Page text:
USD Interest Rates Set to Climb
The US Federal Reserve (the FED) commenced a shift towards monetary policy normalization, by completing three 25 basis point rate hikes in December 2016, March 2017 and June 2017. Counterintuitively, US bond markets were un-phased by this, with the 10-year US Treasuries trading at an average yield of 2.30% compared with the high of 2.60% seen after the US election in November 2016 . Such low yields offered by developed markets continue to entice investors with a higher risk appetite to switch to higher yielding emerging market (EM) US dollar denominated bonds. As a result, emerging market US dollar investment grade and high yield bonds posted year-to-date total returns of 7.0% and 10.0% respectively as at October 27th 2017.
With global central banks turning more hawkish, volatility is expected to pick up in 2018 providing opportunities for investors. Currently, markets are pricing in a third rate hike by the FED at its December 2017 meeting, with a probability of 87%. Additionally, the FED is forecasting three 25 basis point hikes in 2018 which would take the FED Funds Rate from its current range of 1.0%-1.25%, to 2.0%-2.25% by the end of 2018. Moreover, the gradual removal of stimulus, such as the unwinding of the FED’s balance sheet and the tapering of assets purchases by the ECB, may put downward pressure on bond prices. Geopolitical events such as the ongoing tensions between the US and North Korea with respect to its nuclear missile programs and the most recent tensions in Spain over the independence of Catalonia, will also continue to generate volatility in the bond markets.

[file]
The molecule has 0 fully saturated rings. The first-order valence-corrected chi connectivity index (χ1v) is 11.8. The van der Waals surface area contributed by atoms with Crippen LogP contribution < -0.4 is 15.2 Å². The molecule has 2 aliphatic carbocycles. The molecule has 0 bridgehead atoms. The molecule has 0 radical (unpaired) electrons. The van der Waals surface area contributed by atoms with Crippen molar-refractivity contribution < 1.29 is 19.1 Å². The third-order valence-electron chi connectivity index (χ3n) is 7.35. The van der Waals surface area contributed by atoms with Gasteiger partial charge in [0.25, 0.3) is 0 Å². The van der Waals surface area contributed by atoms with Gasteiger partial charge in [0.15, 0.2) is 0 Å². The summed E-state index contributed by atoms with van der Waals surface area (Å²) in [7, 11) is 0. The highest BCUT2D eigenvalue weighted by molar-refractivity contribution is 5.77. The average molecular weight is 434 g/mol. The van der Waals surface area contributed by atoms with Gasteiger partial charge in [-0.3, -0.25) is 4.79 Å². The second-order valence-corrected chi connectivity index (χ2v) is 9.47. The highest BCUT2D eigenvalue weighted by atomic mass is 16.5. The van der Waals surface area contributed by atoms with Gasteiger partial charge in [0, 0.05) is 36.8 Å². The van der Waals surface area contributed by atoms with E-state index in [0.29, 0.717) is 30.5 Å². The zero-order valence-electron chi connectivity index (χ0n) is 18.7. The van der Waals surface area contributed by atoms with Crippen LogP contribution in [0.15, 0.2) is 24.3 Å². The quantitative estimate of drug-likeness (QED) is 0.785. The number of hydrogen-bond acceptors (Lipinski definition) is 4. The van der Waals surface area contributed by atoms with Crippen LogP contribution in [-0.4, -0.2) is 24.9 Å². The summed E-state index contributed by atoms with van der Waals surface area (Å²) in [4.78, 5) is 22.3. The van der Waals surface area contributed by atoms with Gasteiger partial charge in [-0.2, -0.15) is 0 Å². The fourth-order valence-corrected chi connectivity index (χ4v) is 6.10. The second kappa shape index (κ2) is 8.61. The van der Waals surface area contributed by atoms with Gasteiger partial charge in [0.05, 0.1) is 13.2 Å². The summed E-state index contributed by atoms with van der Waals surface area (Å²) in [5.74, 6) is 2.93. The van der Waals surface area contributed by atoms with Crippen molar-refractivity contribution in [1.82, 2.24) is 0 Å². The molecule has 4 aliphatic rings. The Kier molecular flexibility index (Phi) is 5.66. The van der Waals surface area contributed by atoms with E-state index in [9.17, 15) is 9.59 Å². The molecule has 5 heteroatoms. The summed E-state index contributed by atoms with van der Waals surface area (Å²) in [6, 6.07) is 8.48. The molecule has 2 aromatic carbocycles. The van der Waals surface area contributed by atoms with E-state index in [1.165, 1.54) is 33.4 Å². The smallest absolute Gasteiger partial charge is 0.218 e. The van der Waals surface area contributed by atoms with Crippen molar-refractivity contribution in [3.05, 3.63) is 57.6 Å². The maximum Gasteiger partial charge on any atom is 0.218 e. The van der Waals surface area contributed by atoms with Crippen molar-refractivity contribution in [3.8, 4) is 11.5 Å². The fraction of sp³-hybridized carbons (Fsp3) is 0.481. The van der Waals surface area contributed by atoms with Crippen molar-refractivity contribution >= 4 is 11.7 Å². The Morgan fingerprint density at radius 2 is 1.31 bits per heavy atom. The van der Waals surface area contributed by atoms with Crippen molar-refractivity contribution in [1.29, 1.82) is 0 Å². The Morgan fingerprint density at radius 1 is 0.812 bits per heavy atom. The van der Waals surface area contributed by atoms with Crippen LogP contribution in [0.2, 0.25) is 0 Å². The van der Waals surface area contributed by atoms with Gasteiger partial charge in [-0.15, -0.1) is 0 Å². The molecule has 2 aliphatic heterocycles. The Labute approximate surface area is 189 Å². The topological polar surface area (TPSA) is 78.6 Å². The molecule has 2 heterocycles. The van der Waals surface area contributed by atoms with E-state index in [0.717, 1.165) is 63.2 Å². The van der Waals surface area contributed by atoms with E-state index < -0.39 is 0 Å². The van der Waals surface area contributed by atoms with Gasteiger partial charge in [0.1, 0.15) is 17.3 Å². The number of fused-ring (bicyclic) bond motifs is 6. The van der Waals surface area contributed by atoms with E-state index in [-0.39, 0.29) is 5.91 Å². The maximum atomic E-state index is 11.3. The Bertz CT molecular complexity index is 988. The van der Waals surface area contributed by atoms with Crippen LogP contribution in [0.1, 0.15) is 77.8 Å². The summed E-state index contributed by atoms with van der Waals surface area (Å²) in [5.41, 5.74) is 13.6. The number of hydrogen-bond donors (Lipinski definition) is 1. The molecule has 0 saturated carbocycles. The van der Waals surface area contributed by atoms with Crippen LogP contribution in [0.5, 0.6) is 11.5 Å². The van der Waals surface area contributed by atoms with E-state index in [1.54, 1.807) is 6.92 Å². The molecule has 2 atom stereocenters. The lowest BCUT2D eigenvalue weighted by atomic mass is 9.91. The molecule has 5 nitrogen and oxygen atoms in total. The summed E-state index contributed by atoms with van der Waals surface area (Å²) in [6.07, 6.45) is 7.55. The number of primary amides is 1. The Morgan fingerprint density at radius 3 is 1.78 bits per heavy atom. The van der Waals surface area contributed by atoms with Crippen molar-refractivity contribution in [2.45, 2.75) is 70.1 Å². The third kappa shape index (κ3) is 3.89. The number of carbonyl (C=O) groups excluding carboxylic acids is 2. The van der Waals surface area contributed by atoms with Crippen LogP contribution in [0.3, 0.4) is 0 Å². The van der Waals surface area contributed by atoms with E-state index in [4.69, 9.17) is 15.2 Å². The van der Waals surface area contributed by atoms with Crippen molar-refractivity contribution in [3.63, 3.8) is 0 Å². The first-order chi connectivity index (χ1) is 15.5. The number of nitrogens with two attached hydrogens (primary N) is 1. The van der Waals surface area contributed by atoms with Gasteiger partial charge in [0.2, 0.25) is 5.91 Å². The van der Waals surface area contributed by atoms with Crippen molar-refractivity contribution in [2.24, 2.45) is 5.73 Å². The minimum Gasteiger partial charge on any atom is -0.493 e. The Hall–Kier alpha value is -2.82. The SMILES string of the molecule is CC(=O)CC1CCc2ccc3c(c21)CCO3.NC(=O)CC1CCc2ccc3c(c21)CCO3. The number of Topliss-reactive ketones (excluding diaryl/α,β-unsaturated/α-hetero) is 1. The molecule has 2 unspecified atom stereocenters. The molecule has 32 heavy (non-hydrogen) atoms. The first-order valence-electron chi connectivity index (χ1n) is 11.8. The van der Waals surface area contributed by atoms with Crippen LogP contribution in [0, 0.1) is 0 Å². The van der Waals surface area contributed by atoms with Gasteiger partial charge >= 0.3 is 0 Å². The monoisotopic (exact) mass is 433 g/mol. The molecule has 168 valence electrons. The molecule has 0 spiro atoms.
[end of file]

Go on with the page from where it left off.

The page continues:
However, despite this volatility, the improved outlook for global growth is likely to boost fundamentals of emerging market countries, positively impacting dollar-denominated emerging market bonds. As such, risk-averse investors with a conservative to moderate risk tolerance may want to consider acquiring investment grade emerging market bonds because of the stronger credit profile. EM investment grade bonds provided total returns (capital gains and coupon interest) of 11% and 3% over a 3-year and 1-year period.
Investors with a higher risk appetite may prefer high-yield bonds. EM high yield bonds provided total returns of 27% and 8% over a 3-year and 1-year period. Therefore, an investor who acquired US$100,000 in EM high yield bonds one-year ago, would have benefited from US$8,000 in total returns which includes both price movements and interest earned over the period.
Emerging market investment grade and high yield bonds maturing in 5-7 years currently offer returns in the range of 4.0%-5.0% and 5.0% to 6.5% respectively. This compares favourably to other USD denominated instruments such as money market mutual funds which offer returns as high as 1.5%.
As with any other investment, an investor’s risk tolerance and time-horizon must be considered prior to making a decision. Moreover, it is recommended that investors adopt a hold to maturity approach, meaning that investments are purchased with the intention of holding the asset to maturity. Though the market value of the asset may fluctuate over the holding period, the investor’s yield to maturity is fixed as the full principal amount is repaid at maturity, assuming the issuer’s credit profile is maintained.
Investors are also encouraged to consult a trusted and experienced advisor, such as Bourse, to make a more informed investment decision.
For the detailed report and access to our previous articles, please visit our website at: http://www.remotestores.com
For more information on these and other investment themes, please contact Bourse Securities Limited, at 628-9100 or email us at email@example.com.